In 1969, my parents purchased a set of World Book encyclopedias that included a dictionary and “year in review.”
It wasn’t just like the world wide web, it was the world wide web, and for a little Black boy growing up in a working-class home, it revealed a world I didn’t even know existed. I spent hours poring over subjects—sports mostly, at first, especially entries about the Black athletes who boycotted the 1968 Olympics. Some days one of my buddies would come over and we would spend the afternoon looking at the colorful pictures of snakes in the S encyclopedia.
My buddy should have become a herpetologist, someone whose discoveries led to a scientific breakthrough. Instead, he went to prison before we graduated high school.
I thought again about how a young person can travel the world by opening a book and reading—and about my buddy, whose life was destroyed by prison—after speaking with Paul Scott last month.
For nearly two decades Scott has posted up on Sunday afternoons along a sidewalk in Durham’s West End and given away books about Black American and African history. Books are a hopeful antidote to the deadly youth gun tragedies in the community that have shattered the lives of countless families.
“Instead of doing drive-bys with guns, we’re doing drive-bys with books,” says Scott. “Instead of flooding our streets with drugs, we want to flood the streets with knowledge.”
Late September marked the annual Banned Book Week in America, and undue criticism of critical race theory notwithstanding, Scott says most books dealing with the Black experience have always been banned. But Scott began another chapter this summer: he started the Bull City Griot, a mobile bookstore that travels all over the city giving away books to young people and adults.
“I turned my car into a virtual library,” Scott told the INDY. “I go to parking lots, stores. Last weekend I was at Centerfest and the Beats n Bars hip-hop festival at American Tobacco. Sometimes I go to Northgate Park and various places all over Durham.”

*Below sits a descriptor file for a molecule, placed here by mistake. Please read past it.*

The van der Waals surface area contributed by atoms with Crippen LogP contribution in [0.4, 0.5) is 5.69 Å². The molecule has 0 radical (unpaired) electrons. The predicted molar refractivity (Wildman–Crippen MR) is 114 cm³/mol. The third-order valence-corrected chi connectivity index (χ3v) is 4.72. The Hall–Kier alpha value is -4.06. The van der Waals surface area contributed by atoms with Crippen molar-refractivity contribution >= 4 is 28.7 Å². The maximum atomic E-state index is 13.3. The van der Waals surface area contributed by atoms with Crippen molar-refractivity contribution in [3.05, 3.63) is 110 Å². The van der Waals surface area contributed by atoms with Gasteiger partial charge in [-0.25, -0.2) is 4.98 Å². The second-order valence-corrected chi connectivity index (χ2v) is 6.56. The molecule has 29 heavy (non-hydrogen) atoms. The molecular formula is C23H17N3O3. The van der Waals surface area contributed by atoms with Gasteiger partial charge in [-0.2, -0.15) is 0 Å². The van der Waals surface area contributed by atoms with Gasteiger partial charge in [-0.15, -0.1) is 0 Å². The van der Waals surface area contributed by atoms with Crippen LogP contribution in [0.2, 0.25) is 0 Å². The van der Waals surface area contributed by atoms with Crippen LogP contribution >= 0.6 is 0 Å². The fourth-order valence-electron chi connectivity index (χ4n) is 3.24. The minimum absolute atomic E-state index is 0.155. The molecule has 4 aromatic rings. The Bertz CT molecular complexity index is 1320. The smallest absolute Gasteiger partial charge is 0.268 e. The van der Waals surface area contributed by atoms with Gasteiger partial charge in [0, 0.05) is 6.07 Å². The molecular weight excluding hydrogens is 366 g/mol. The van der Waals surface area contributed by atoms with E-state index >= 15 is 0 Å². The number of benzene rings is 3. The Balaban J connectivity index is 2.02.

One of Scott’s main posts is at Durham Marble Works in the 1500 block of Morehead Avenue in Durham’s West End; to track him down for donation or visiting purposes, his Facebook and Twitter are the best bets.
During a time when way too many young Black men are both the victims and perpetrators of gun violence, Scott says he wants to help create a culture shift.
“We want to make Black men reading books the narrative the same way that pop culture has made a Black man with a gun and his pants sagging the narrative,” he says. Recalling the era when rappers carried backpacks, Scott says he’s ready to implement “the next phase of the movement: backpack griots.”
“Let’s make it cool again to carry a backpack full of books,” he says.
Scott grew up in Halifax County and enrolled at NC Central University in 1985. After graduating, he briefly left the Bull City before returning in 1990; later, he turned to activism, thanks in no small part to frequent visits to the former Know Book Store on Fayetteville Street. It was while patronizing the Know that he found out that it had been against the law for enslaved people to learn how to read.